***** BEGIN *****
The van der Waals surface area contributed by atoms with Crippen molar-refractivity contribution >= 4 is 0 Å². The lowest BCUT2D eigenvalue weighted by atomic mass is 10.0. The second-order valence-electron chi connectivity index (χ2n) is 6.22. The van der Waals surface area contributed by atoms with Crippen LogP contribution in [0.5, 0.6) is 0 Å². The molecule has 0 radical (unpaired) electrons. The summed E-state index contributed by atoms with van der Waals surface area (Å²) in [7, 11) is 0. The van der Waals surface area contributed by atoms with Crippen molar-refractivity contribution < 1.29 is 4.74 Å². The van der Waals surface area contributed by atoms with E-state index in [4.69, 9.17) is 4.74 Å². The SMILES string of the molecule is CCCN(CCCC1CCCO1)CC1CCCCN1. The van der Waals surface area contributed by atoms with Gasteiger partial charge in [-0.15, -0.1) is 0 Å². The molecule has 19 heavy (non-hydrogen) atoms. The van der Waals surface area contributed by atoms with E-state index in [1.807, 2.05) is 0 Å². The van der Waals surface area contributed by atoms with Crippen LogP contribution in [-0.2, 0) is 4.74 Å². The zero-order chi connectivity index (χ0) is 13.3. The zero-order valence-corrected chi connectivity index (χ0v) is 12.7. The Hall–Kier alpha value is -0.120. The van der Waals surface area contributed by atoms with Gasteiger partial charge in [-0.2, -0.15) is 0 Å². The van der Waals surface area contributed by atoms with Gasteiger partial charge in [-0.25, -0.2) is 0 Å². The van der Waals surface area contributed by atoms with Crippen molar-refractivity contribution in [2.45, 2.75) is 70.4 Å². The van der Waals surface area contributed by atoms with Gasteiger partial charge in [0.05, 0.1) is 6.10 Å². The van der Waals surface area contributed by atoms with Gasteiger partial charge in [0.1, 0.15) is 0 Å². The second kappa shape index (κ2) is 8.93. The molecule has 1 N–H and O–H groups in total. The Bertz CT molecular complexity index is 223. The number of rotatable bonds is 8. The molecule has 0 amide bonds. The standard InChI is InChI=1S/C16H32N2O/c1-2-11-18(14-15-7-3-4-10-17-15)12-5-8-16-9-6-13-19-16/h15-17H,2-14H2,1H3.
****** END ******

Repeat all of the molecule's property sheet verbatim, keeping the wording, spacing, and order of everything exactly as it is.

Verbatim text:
The van der Waals surface area contributed by atoms with Crippen molar-refractivity contribution >= 4 is 0 Å². The lowest BCUT2D eigenvalue weighted by atomic mass is 10.0. The second-order valence-electron chi connectivity index (χ2n) is 6.22. The van der Waals surface area contributed by atoms with Crippen LogP contribution in [0.5, 0.6) is 0 Å². The molecule has 0 radical (unpaired) electrons. The summed E-state index contributed by atoms with van der Waals surface area (Å²) in [7, 11) is 0. The van der Waals surface area contributed by atoms with Crippen molar-refractivity contribution < 1.29 is 4.74 Å². The van der Waals surface area contributed by atoms with E-state index in [4.69, 9.17) is 4.74 Å². The SMILES string of the molecule is CCCN(CCCC1CCCO1)CC1CCCCN1. The van der Waals surface area contributed by atoms with Gasteiger partial charge in [-0.15, -0.1) is 0 Å². The molecule has 19 heavy (non-hydrogen) atoms. The van der Waals surface area contributed by atoms with E-state index in [1.807, 2.05) is 0 Å². The van der Waals surface area contributed by atoms with Crippen LogP contribution in [-0.2, 0) is 4.74 Å². The zero-order chi connectivity index (χ0) is 13.3. The zero-order valence-corrected chi connectivity index (χ0v) is 12.7. The Hall–Kier alpha value is -0.120. The van der Waals surface area contributed by atoms with Gasteiger partial charge in [-0.2, -0.15) is 0 Å². The van der Waals surface area contributed by atoms with Gasteiger partial charge in [-0.25, -0.2) is 0 Å². The van der Waals surface area contributed by atoms with Crippen molar-refractivity contribution in [2.45, 2.75) is 70.4 Å². The van der Waals surface area contributed by atoms with Gasteiger partial charge in [0.05, 0.1) is 6.10 Å². The van der Waals surface area contributed by atoms with Gasteiger partial charge in [0.1, 0.15) is 0 Å². The second kappa shape index (κ2) is 8.93. The molecule has 1 N–H and O–H groups in total. The Bertz CT molecular complexity index is 223. The number of rotatable bonds is 8. The molecule has 0 amide bonds. The standard InChI is InChI=1S/C16H32N2O/c1-2-11-18(14-15-7-3-4-10-17-15)12-5-8-16-9-6-13-19-16/h15-17H,2-14H2,1H3.